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30 May 2019 the Netherlands
Continuing the interview series on inclusive landscape finance, three members of the Association of Forest Communities of the Peten (ACOFOP) Guatemala share their insights with Bas Louman of Tropenbos International.
28 May 2019 Indonesia
After having received a village forest permit, the village of Laman Satong in West Kalimantan can now earn money from its forest by selling carbon credits. However, the money should not be the main reason for protecting the forest, according to one of the village’s customary elders.
21 May 2019 Indonesia
In 2014, the Indonesian government started an ambitious social forestry program, aiming to provide communities with legal permits to manage and use forests located on state lands. As of March 2019, around 2.5 million hectares of land were titled under the program.
21 May 2019 Indonesia
In Indonesia, forest tenure has long been a source of conflict. About two thirds of the country's terrestrial area is classified as state-forest land, even though local people have been living there for many generations. When the government allocates these areas for production or conservation purposes, local people face the threat of losing access to their traditional territories. To resolve this, the Indonesian government launched an ambitious social forestry program in 2014, giving communities formal rights to use and manage forests that are located on state land. Significant progress has been made, but many challenges remain. This video introduces the program and highlights some of the conditions for success.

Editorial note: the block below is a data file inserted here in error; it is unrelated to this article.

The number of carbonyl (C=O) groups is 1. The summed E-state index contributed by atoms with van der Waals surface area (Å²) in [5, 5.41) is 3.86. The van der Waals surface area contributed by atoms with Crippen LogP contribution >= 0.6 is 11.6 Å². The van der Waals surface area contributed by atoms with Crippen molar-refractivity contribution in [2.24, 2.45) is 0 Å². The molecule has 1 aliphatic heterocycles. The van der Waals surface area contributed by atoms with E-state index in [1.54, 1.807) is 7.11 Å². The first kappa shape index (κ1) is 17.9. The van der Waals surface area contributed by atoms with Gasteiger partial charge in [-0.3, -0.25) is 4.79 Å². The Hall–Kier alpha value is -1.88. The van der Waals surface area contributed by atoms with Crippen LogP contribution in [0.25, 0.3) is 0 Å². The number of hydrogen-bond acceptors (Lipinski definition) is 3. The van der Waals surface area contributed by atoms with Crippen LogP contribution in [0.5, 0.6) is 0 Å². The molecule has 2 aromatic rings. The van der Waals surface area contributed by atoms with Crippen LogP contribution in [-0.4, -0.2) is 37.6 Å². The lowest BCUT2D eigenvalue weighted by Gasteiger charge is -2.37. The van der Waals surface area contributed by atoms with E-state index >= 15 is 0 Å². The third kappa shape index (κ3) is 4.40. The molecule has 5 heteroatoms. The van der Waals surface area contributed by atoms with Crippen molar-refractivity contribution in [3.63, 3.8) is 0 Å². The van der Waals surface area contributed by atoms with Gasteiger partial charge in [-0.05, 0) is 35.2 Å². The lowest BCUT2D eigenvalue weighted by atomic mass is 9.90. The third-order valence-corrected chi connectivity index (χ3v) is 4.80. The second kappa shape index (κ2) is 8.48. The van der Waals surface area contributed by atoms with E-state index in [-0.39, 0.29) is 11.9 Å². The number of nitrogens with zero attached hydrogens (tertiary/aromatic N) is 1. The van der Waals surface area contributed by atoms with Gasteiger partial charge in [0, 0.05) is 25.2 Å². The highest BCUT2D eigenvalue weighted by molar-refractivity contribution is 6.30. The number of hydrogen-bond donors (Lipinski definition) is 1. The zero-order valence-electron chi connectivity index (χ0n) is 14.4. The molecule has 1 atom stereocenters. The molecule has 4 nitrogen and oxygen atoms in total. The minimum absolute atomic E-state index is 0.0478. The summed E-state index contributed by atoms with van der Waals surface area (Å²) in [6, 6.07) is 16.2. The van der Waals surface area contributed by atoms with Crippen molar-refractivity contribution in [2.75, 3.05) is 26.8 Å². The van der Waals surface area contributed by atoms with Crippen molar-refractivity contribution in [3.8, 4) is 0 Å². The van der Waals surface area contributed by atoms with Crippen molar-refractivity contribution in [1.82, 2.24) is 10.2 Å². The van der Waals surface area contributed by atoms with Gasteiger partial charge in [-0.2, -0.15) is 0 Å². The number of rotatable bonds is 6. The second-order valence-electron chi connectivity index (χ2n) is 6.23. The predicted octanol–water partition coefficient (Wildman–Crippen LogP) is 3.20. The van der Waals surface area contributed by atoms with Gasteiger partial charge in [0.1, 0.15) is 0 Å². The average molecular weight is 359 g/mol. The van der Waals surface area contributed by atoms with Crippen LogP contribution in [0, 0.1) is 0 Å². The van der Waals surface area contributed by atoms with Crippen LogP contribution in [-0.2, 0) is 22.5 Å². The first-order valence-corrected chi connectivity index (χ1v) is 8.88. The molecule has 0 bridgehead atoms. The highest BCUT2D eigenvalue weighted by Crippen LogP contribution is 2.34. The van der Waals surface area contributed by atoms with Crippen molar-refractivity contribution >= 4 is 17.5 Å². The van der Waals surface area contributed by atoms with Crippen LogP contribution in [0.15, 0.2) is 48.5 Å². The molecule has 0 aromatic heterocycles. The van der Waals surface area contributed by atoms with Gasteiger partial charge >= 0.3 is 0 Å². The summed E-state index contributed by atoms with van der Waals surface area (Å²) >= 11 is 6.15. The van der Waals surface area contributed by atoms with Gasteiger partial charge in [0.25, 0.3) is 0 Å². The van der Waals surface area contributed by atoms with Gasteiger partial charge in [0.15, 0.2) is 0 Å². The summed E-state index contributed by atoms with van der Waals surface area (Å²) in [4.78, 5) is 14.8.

16 May 2019 the Netherlands
Continuing the interview series on inclusive landscape finance, Paul Hol, CEO of FORM International, shares his views on what is already being achieved and, more importantly, what still needs to be done to attract more investment for reforestation of degraded forest landscapes.
14 May 2019 the Netherlands
In large parts of the tropics, women collect fuelwood, fruits, vegetables and medicines from the forest. Although they depend on these forest resources for their livelihoods, their rights to the forest are often not secure. Esther Mwangi believes that this should change. Mwangi is a principal scientist at the Center for International Forestry Research (CIFOR), and here she talks about the relationship between gender and forest tenure – two topics she has been researching for many years.